This week saw the publication of the very first official statistics relating to UK wellbeing. The survey, carried out by the Office for National Statistics (ONS), is an attempt to produce an alternative measure of national performance to Gross Domestic Product. Prime Minister David Cameron has described it as crucial to finding out what the government can do to “really improve lives”.
So what have we learned? Well, apparently, we are happier and less anxious as a nation than we were 12 months ago. The proportion of people giving a high life satisfaction score rose from 75.9% in 2012 to 77% in 2013.
The four subjective wellbeing questions included in the ONS household surveys are as follows:
Overall, how satisfied are you with your life nowadays?
Overall, to what extent do you feel the things you do in your life are worthwhile?
Overall, how happy did you feel yesterday?
Overall, how anxious did you feel yesterday?
All the questions are answered on a scale of 0 to 10 where 0 is ‘not at all’ and 10 is ‘completely’.
The sample size for the monthly OPN survey is around 1,100 adults aged 16 and over per month.
So if you were one of those who gave a high life satisfaction score (7 or more out of 10), what were you really trying to convey? What factors did you consider? Did you take account of your relationships with those around you, at home and/or at work? Were you referring to the state of your health or your financial circumstances? Did you give consideration to your home and/or work environments? Was your employment status a factor? Did you broaden your evaluation to embrace community or national factors such as the ‘Olympics bounce’ or the economic outlook? Could your score be considered a reflection of your resilience to adversity (after all, happiness may be determined as much by our attitude and disposition as by our circumstances)? Did you ask yourself if you were achieving your life goals? Do you even have any life goals? How much weight did you give to crime levels in your community? What was the weather like? Had you just had lunch? Was it good? Alcohol?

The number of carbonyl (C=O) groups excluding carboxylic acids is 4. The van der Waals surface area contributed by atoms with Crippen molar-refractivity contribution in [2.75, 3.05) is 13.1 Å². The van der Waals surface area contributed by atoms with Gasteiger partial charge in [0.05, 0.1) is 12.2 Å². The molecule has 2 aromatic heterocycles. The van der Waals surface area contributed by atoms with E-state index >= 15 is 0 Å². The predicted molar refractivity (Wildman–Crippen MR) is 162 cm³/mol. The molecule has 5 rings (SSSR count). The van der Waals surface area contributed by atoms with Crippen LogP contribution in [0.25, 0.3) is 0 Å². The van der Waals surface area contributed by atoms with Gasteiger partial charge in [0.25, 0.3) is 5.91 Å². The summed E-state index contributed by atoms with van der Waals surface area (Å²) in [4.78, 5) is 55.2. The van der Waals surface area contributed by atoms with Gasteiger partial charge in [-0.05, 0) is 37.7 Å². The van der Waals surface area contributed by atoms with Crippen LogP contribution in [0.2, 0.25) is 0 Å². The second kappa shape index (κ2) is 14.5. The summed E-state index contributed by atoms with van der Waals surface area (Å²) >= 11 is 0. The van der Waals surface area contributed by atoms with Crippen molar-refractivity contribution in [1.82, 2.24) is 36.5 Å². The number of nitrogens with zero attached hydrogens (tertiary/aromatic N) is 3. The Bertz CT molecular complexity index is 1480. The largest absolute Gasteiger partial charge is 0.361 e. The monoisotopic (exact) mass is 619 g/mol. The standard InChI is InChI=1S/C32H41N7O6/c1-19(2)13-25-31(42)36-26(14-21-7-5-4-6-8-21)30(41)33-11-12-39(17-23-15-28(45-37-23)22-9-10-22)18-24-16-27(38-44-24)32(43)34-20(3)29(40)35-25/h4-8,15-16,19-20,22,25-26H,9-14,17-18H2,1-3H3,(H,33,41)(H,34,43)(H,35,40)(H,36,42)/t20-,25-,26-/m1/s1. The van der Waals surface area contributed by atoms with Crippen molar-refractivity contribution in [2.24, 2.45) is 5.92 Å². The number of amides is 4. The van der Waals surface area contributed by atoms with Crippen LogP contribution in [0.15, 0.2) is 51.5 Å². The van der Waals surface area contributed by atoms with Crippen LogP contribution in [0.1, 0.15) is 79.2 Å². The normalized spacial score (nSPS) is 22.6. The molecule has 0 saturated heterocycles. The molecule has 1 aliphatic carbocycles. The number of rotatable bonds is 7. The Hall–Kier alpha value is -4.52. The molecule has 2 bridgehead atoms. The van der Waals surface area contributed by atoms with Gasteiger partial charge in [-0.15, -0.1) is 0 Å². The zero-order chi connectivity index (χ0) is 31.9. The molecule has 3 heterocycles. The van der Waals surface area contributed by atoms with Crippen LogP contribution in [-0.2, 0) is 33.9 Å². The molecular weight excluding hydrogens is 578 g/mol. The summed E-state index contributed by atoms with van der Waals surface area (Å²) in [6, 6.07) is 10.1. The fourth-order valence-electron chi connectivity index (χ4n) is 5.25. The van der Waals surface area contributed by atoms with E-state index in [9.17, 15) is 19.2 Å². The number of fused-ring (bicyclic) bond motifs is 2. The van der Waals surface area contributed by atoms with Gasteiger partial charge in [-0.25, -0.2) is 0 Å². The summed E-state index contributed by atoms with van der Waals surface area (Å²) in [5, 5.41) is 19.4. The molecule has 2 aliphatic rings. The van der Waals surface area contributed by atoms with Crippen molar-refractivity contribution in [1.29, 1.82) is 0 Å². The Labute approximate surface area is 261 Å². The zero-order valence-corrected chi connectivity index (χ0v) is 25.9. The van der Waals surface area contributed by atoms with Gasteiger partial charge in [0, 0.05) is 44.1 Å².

This type of survey is ‘soft science’, i.e. the research is based on asking people their opinions or what they think or feel, etc. No empirical data is used. Unfortunately, people are easily influenced by the phrasing of questions. They are inconsistent and may hate something today that they liked yesterday. They often don’t know what makes them happy, and even if they do, they don’t know why. Sometimes people will perversely refuse to say or do anything that may make them predictable. And, strange as it may seem, sometimes just for the sheer hell of it, they tell lies.
ONS wellbeing project director Glenn Everett said: “Understanding people’s views of well-being is an important addition to existing official statistics and has potential uses in the policy making process and to aid other decision making.” Now that, right there, is the worrying aspect of all this. Policy makers are actually going to take it seriously! I’m inclined to go along with Steve Davies, from the Institute of Economic Affairs, who said: “I actually think that this could be quite dangerous because it could lead to government interfering in all sorts of aspects of people’s personal life and I wouldn’t like to go there.”
If our happiness depends on what our government does, I think we really do have a problem.
You cannot define happiness. You certainly cannot measure it. As Abraham Lincoln said: “People are just as happy as they make up their minds to be”. A happiness index should never become part of the process of official policymaking, not least because it threatens to blur the line that separates our public lives from our private lives. And none of us should be happy to allow that to happen.